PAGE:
2. Microwaves in space. The ISS-RapidScat scatterometer is a type of radar that uses the same low-energy microwaves you use to warm up food. It bounces the microwaves off the ocean surface and analyzes the strength of the return signal to calculate wind speed and direction over the ocean.
  3. Great sightlines, tight deadlines. The entire mission was built in a mere 18 months to catch a free ride on a scheduled International Space Station cargo resupply mission and take advantage of an available mounting location on the station. Most free-flying satellite missions require many years in development before launch.
  4. Reduce, reuse, recycle. The ISS-RapidScat team adapted and reused hardware from the 1990s that was built to test the preceding NASA scatterometer instrument, QuikScat. Despite their advanced age, the components offer all the capacity the mission needs and passed every test. Using these components significantly reduced the mission’s overall cost.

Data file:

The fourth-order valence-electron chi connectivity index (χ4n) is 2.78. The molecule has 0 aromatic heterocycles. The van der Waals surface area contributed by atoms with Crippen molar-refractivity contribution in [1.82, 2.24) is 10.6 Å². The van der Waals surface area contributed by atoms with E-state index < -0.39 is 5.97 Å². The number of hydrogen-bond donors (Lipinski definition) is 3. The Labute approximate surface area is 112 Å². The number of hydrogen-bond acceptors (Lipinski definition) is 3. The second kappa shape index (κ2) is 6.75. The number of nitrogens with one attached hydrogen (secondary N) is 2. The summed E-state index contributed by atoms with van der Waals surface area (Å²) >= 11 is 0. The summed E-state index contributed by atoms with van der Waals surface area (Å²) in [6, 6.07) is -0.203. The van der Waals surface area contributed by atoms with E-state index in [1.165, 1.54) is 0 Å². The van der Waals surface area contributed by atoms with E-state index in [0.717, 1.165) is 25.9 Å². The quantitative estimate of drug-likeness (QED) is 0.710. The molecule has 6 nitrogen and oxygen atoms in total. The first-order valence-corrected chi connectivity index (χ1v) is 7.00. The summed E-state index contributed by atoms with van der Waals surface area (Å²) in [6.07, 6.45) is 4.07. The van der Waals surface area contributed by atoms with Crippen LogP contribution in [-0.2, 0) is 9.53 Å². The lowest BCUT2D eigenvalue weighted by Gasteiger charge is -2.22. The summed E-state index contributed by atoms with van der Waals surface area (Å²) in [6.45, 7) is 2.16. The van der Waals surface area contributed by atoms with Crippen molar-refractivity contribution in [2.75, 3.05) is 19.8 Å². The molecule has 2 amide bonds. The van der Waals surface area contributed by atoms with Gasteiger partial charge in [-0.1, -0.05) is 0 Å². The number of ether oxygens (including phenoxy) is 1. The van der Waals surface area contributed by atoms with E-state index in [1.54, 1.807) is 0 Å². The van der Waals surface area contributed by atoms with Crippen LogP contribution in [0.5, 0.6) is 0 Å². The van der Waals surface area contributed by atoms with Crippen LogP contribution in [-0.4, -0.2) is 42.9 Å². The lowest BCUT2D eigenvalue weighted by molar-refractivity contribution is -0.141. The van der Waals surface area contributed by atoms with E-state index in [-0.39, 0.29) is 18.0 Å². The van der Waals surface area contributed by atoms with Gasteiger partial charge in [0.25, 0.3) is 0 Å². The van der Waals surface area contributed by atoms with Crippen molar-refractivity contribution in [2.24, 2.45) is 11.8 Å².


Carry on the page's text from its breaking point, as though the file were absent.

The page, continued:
5. A view that changes daily. Two other satellite instruments record ocean winds, but they are in sun-synchronous orbit, meaning that they cross the equator at the same times each day. The space station's orbit will take ISS-RapidScat across almost the entire globe between the Arctic and Antarctic circles at different times of the day. This will give scientists data they need to study how ocean winds grow and change throughout the day.

The other big research program for the ISS comes from CASIS. The group’s hardware and life science investigations include the Bone Densitometer, which will be the first X-ray machine installed on the space station. A joint project between CASIS, NASA and Techshot, the facility will be instrumental in conducting rodent research on station. The Bone Densitometer will allow astronauts to examine bone density of model organisms in space through the use of Dual-Energy X-ray Absorptiometry (DEXA) technology. In short, researchers will be able to assess bone density loss by measuring energy levels absorbed by bones via the device.